And it became particularly uncomfortable for me when I was mistaken for being a Native American. And then the Native Americans thought I was a Native American. So, this was not the sort of objective fade into the background, journalist experience—and all of that became part of the story. And then I had to really investigate what is the history of race in this part of the country. That was a really big surprise. I knew that I was entering into a far more Christian environment than I had ever been in in my life. We went to church every Sunday, but I didn’t know what I would find.
I would go to the church in the beginning, and we went to different churches all the time. We were always moving. We were always going to different churches in different denominations. What I didn’t know was if I would have an experience that made sense, or that was remotely meaningful. I mean, I had in my mind the question of what is Christianity? And is there something about it that’s going to be meaningful to me? Am I going to understand something about why it has been so important throughout history? There was no guarantee that I would have any experience that would make any sense to me in that way. So that was really unknown.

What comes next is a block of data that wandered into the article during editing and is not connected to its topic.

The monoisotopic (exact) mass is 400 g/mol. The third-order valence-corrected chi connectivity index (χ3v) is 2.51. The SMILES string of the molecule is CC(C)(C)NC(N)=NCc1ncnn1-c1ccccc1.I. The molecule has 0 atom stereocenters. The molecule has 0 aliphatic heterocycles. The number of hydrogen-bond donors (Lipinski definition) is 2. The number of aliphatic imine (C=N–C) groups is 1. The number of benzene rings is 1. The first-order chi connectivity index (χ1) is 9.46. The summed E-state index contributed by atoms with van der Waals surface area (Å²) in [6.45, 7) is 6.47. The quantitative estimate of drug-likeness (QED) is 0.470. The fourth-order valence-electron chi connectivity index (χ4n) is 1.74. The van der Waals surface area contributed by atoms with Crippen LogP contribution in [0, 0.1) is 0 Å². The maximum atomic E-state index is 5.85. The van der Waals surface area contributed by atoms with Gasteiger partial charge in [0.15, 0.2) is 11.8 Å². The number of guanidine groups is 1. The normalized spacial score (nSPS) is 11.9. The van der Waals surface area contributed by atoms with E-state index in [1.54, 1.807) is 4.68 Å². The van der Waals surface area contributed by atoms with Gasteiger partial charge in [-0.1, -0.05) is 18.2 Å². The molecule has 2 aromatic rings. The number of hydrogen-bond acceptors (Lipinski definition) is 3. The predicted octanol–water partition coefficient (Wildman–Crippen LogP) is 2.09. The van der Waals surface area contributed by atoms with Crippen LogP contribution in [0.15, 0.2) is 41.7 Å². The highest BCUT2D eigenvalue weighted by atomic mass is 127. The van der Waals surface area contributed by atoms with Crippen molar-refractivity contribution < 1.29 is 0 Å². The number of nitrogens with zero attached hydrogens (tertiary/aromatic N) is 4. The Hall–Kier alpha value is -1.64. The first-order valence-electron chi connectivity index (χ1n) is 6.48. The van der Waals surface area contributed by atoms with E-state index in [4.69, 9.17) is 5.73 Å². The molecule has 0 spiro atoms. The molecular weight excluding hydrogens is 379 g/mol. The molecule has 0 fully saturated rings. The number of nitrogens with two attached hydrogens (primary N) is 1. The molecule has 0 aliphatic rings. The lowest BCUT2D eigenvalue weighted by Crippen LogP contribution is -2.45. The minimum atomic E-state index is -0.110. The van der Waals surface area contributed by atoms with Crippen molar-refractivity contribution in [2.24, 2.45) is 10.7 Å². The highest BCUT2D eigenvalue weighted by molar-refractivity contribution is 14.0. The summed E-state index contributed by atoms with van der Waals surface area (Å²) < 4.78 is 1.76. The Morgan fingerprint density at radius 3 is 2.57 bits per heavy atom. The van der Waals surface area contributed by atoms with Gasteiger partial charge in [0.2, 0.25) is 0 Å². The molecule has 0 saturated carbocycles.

In the book that really happens in Oklahoma. I get invited to a Mennonite Church where they sing in four-part harmony. It was a kind of a plain church in the sense that it wasn’t highly decorated. But it had a very literate, very smart, articulate pastor whose sermon that day was really interesting to me and was sort of the start of me thinking, oh, there’s something to church that even I can get something out of, which was kind of exciting to me because you have this phenomenon of Christianity, and I didn’t understand it. And I wanted to. So, I was really pleased when I did.